Up to 30,000 bats can live in the park and when the temperature is above 40 degrees, they can experience extreme heat stress. In January 2020, one of Australia’s hottest summers on record, more than 200 grey-headed flying foxes died.
To protect the vulnerable species from extreme heat events, the City of Greater Bendigo council is trialling an atmospheric cooling system comprised of a series of aerial sprinklers in the tree canopy that distribute rain-like droplets on extremely hot days. The sprinklers help bats cool down and keep trees and ferns healthy.
The system has proved successful so far, with no flying fox deaths recorded since it was installed. And, the bats are loving it too.
“Some of the bats were coming closer to where the water was coming out and spreading their wings out," Dr Kita Ashman, WWF-Australia's threatened species and climate adaptation ecologist, told ABC news.
The grey-headed flying fox is one of the largest bats in Australia with a wingspan of over one metre. They spend much of their time hanging from branches and enjoying a feast of nectar and pollen from native trees, especially gum trees.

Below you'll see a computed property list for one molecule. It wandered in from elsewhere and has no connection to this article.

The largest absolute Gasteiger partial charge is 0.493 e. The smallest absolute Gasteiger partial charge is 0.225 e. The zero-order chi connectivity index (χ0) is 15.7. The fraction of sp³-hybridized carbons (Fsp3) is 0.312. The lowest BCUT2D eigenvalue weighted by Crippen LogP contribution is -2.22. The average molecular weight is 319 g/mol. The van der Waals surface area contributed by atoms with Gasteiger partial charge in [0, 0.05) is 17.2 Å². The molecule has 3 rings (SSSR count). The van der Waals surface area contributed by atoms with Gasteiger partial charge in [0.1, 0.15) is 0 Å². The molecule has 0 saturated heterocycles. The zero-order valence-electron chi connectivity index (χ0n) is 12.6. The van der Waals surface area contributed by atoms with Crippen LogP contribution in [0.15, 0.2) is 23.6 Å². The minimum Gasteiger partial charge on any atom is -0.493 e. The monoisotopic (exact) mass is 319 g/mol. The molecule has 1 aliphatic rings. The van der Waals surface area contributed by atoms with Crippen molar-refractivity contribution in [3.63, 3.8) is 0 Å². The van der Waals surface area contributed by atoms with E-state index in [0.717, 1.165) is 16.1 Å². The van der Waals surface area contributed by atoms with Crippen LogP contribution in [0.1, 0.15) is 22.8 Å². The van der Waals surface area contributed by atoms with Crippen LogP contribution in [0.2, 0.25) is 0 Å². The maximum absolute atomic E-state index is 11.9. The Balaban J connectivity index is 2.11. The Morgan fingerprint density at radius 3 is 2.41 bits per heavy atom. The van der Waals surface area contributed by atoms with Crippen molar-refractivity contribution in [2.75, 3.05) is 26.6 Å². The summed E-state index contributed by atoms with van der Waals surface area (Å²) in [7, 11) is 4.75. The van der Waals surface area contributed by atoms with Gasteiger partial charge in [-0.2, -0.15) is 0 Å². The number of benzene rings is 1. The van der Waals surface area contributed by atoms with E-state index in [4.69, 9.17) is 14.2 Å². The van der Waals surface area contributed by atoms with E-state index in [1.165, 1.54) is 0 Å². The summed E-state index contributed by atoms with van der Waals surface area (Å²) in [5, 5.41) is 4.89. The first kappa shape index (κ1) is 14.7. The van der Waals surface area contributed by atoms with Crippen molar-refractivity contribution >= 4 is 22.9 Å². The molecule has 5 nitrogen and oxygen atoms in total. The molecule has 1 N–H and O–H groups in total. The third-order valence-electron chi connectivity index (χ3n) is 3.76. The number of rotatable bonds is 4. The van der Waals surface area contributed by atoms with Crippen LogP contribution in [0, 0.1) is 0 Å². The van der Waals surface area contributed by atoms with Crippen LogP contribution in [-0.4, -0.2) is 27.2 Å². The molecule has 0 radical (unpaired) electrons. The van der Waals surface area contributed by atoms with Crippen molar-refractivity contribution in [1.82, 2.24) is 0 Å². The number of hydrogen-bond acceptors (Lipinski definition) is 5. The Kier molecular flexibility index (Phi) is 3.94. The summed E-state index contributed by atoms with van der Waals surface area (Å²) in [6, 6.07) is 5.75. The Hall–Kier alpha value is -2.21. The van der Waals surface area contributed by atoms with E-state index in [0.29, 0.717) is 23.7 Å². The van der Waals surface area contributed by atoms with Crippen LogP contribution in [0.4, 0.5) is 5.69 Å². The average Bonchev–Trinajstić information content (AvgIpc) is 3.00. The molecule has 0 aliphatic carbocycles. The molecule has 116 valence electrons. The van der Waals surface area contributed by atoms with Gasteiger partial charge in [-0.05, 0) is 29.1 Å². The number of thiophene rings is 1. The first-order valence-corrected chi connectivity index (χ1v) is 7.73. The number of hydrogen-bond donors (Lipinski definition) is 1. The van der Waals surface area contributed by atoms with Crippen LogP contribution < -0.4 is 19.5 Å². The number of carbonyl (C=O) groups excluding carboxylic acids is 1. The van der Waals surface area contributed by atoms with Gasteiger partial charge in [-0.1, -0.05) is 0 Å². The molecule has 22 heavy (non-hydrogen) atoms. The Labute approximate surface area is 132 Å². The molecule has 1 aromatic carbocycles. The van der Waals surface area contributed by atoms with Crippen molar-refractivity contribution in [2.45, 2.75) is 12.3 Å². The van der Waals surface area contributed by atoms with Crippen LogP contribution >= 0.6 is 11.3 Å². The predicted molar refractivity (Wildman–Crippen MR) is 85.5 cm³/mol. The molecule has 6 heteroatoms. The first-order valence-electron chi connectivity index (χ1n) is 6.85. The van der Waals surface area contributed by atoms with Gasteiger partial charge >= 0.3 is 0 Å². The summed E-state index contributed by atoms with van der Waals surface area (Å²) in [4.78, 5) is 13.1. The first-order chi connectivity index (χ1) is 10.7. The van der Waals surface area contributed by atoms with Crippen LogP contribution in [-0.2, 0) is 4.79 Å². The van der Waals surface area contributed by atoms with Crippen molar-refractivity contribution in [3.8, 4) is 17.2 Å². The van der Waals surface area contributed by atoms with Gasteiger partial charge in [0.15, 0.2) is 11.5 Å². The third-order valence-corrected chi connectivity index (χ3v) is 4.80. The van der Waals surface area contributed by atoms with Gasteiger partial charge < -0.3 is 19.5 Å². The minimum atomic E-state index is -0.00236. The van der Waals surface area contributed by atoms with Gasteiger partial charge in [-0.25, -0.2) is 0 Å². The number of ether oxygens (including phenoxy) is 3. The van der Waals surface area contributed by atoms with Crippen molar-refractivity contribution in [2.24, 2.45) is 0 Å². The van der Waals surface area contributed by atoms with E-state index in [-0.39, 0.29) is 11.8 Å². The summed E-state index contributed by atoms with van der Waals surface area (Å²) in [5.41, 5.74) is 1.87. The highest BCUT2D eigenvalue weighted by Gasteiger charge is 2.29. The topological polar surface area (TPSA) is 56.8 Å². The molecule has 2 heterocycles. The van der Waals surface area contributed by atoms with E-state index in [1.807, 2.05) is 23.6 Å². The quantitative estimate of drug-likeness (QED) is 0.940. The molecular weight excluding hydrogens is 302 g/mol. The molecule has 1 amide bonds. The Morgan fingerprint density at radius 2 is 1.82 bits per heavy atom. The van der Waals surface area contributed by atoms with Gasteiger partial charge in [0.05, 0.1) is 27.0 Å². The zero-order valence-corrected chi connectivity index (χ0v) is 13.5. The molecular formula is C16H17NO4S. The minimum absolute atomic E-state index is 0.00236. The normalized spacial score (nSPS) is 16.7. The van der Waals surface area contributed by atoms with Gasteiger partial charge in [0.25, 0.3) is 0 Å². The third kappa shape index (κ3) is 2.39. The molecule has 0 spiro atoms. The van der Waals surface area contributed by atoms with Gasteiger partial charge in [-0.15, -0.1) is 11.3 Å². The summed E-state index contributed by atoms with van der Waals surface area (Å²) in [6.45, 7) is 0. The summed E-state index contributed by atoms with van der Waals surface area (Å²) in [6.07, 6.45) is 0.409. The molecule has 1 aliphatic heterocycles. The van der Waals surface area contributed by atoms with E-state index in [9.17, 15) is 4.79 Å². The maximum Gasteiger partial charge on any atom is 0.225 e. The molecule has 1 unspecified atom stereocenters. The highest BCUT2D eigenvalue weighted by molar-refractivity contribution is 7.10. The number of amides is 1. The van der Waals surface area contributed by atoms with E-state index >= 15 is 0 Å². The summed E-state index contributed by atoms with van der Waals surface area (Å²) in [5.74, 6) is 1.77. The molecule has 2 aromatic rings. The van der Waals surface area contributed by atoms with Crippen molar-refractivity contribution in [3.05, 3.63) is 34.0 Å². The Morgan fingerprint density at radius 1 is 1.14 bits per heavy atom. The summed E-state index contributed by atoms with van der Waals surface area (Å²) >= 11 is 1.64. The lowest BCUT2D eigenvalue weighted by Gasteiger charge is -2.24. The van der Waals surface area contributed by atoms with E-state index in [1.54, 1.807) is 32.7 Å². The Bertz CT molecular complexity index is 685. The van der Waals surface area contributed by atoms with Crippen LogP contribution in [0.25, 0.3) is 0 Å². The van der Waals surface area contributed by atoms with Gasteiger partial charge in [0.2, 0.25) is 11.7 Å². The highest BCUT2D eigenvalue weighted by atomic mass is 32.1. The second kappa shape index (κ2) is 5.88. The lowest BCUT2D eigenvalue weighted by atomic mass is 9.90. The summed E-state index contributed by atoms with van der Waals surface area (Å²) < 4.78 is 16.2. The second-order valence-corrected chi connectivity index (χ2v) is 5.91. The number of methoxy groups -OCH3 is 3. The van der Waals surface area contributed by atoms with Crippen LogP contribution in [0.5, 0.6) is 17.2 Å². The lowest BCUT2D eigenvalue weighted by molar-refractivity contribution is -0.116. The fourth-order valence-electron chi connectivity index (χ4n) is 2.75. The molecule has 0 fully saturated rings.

"They help to disperse seeds and pollinate our flowering plants, so we need to think outside the box to protect them from heat events." Dr Ashman said.
The trial will continue until the end of summer next year.
Positive Environment News has been compiled using publicly available information. Planet Ark does not take responsibility for the accuracy of the original information and encourages readers to check the references before using this information for their own purposes.